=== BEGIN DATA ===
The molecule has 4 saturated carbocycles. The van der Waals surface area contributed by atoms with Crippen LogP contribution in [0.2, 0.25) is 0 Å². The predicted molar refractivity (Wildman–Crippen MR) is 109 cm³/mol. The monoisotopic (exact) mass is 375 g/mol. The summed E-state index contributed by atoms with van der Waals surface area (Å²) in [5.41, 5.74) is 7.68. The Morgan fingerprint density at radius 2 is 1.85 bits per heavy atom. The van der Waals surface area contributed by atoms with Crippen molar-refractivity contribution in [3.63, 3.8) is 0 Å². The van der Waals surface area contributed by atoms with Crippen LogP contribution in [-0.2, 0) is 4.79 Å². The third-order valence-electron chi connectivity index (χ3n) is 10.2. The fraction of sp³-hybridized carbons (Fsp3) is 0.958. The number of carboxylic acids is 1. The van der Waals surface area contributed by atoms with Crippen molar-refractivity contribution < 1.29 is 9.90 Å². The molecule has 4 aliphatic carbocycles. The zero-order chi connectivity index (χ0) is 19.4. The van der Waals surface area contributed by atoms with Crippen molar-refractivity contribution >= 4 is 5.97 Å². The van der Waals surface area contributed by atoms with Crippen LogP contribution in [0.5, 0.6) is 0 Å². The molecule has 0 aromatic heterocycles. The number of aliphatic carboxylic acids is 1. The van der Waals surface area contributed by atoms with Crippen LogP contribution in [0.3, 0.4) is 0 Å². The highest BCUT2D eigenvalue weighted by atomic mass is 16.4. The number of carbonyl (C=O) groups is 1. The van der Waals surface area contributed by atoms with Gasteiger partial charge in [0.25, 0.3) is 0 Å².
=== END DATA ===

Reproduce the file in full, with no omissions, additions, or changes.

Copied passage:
The molecule has 4 saturated carbocycles. The van der Waals surface area contributed by atoms with Crippen LogP contribution in [0.2, 0.25) is 0 Å². The predicted molar refractivity (Wildman–Crippen MR) is 109 cm³/mol. The monoisotopic (exact) mass is 375 g/mol. The summed E-state index contributed by atoms with van der Waals surface area (Å²) in [5.41, 5.74) is 7.68. The Morgan fingerprint density at radius 2 is 1.85 bits per heavy atom. The van der Waals surface area contributed by atoms with Crippen molar-refractivity contribution in [3.63, 3.8) is 0 Å². The van der Waals surface area contributed by atoms with Crippen LogP contribution in [-0.2, 0) is 4.79 Å². The third-order valence-electron chi connectivity index (χ3n) is 10.2. The fraction of sp³-hybridized carbons (Fsp3) is 0.958. The number of carboxylic acids is 1. The van der Waals surface area contributed by atoms with Crippen molar-refractivity contribution < 1.29 is 9.90 Å². The molecule has 4 aliphatic carbocycles. The zero-order chi connectivity index (χ0) is 19.4. The van der Waals surface area contributed by atoms with Crippen molar-refractivity contribution >= 4 is 5.97 Å². The van der Waals surface area contributed by atoms with Crippen LogP contribution in [0.5, 0.6) is 0 Å². The molecule has 0 aromatic heterocycles. The number of aliphatic carboxylic acids is 1. The van der Waals surface area contributed by atoms with Crippen LogP contribution in [0.3, 0.4) is 0 Å². The highest BCUT2D eigenvalue weighted by atomic mass is 16.4. The number of carbonyl (C=O) groups is 1. The van der Waals surface area contributed by atoms with Gasteiger partial charge in [0.25, 0.3) is 0 Å².